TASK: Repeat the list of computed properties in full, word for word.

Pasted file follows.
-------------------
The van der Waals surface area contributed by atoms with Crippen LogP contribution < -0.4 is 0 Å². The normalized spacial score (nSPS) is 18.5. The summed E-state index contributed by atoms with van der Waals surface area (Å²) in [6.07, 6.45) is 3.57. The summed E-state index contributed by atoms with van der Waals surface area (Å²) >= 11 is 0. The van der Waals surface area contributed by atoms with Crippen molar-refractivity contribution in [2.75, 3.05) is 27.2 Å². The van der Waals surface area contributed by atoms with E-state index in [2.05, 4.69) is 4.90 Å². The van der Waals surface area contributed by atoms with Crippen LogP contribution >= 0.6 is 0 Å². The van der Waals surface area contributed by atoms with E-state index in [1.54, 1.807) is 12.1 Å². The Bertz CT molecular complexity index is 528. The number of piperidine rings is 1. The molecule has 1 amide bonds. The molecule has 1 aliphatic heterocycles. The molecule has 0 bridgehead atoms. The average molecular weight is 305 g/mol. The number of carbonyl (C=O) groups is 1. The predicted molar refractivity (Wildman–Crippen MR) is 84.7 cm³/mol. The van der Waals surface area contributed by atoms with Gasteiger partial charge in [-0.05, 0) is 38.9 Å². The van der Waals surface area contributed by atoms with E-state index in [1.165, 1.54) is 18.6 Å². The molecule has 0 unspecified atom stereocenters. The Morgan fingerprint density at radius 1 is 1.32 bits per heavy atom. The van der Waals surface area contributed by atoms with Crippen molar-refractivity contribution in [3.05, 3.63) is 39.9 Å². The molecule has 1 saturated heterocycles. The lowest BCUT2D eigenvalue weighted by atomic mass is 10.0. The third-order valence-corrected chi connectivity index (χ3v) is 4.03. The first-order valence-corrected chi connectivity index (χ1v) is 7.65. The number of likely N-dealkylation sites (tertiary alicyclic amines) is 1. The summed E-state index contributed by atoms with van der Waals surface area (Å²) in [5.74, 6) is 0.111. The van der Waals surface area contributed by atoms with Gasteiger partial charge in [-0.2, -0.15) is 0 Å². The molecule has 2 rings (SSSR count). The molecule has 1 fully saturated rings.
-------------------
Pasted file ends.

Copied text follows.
The van der Waals surface area contributed by atoms with Crippen LogP contribution < -0.4 is 0 Å². The normalized spacial score (nSPS) is 18.5. The summed E-state index contributed by atoms with van der Waals surface area (Å²) in [6.07, 6.45) is 3.57. The summed E-state index contributed by atoms with van der Waals surface area (Å²) >= 11 is 0. The van der Waals surface area contributed by atoms with Crippen molar-refractivity contribution in [2.75, 3.05) is 27.2 Å². The van der Waals surface area contributed by atoms with E-state index in [2.05, 4.69) is 4.90 Å². The van der Waals surface area contributed by atoms with Crippen LogP contribution >= 0.6 is 0 Å². The van der Waals surface area contributed by atoms with E-state index in [1.54, 1.807) is 12.1 Å². The Bertz CT molecular complexity index is 528. The number of piperidine rings is 1. The molecule has 1 amide bonds. The molecule has 1 aliphatic heterocycles. The molecule has 0 bridgehead atoms. The average molecular weight is 305 g/mol. The number of carbonyl (C=O) groups is 1. The predicted molar refractivity (Wildman–Crippen MR) is 84.7 cm³/mol. The van der Waals surface area contributed by atoms with Gasteiger partial charge in [-0.05, 0) is 38.9 Å². The van der Waals surface area contributed by atoms with E-state index in [1.165, 1.54) is 18.6 Å². The molecule has 0 unspecified atom stereocenters. The Morgan fingerprint density at radius 1 is 1.32 bits per heavy atom. The van der Waals surface area contributed by atoms with Crippen molar-refractivity contribution in [3.05, 3.63) is 39.9 Å². The molecule has 1 saturated heterocycles. The lowest BCUT2D eigenvalue weighted by atomic mass is 10.0. The third-order valence-corrected chi connectivity index (χ3v) is 4.03. The first-order valence-corrected chi connectivity index (χ1v) is 7.65. The number of likely N-dealkylation sites (tertiary alicyclic amines) is 1. The summed E-state index contributed by atoms with van der Waals surface area (Å²) in [5.74, 6) is 0.111. The van der Waals surface area contributed by atoms with Gasteiger partial charge in [-0.2, -0.15) is 0 Å². The molecule has 2 rings (SSSR count). The molecule has 1 fully saturated rings.